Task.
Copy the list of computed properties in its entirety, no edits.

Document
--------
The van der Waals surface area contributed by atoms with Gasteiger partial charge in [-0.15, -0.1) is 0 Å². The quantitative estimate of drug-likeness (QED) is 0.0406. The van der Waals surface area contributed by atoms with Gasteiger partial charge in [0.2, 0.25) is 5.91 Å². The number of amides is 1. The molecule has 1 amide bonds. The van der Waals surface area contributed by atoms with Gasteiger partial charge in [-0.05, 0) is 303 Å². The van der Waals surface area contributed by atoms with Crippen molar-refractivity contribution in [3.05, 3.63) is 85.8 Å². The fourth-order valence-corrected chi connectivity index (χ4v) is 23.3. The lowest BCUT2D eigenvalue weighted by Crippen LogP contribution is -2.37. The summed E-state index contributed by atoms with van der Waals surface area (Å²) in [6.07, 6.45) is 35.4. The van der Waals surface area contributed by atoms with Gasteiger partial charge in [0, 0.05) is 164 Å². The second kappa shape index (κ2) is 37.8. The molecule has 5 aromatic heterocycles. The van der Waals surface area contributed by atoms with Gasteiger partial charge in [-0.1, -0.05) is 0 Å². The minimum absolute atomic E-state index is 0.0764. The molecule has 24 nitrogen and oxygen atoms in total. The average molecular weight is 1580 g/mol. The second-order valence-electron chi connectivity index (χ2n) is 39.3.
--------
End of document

The van der Waals surface area contributed by atoms with Gasteiger partial charge in [-0.15, -0.1) is 0 Å². The quantitative estimate of drug-likeness (QED) is 0.0406. The van der Waals surface area contributed by atoms with Gasteiger partial charge in [0.2, 0.25) is 5.91 Å². The number of amides is 1. The molecule has 1 amide bonds. The van der Waals surface area contributed by atoms with Gasteiger partial charge in [-0.05, 0) is 303 Å². The van der Waals surface area contributed by atoms with Crippen molar-refractivity contribution in [3.05, 3.63) is 85.8 Å². The fourth-order valence-corrected chi connectivity index (χ4v) is 23.3. The lowest BCUT2D eigenvalue weighted by Crippen LogP contribution is -2.37. The summed E-state index contributed by atoms with van der Waals surface area (Å²) in [6.07, 6.45) is 35.4. The van der Waals surface area contributed by atoms with Gasteiger partial charge in [0, 0.05) is 164 Å². The second kappa shape index (κ2) is 37.8. The molecule has 5 aromatic heterocycles. The van der Waals surface area contributed by atoms with Gasteiger partial charge in [-0.1, -0.05) is 0 Å². The minimum absolute atomic E-state index is 0.0764. The molecule has 24 nitrogen and oxygen atoms in total. The average molecular weight is 1580 g/mol. The second-order valence-electron chi connectivity index (χ2n) is 39.3.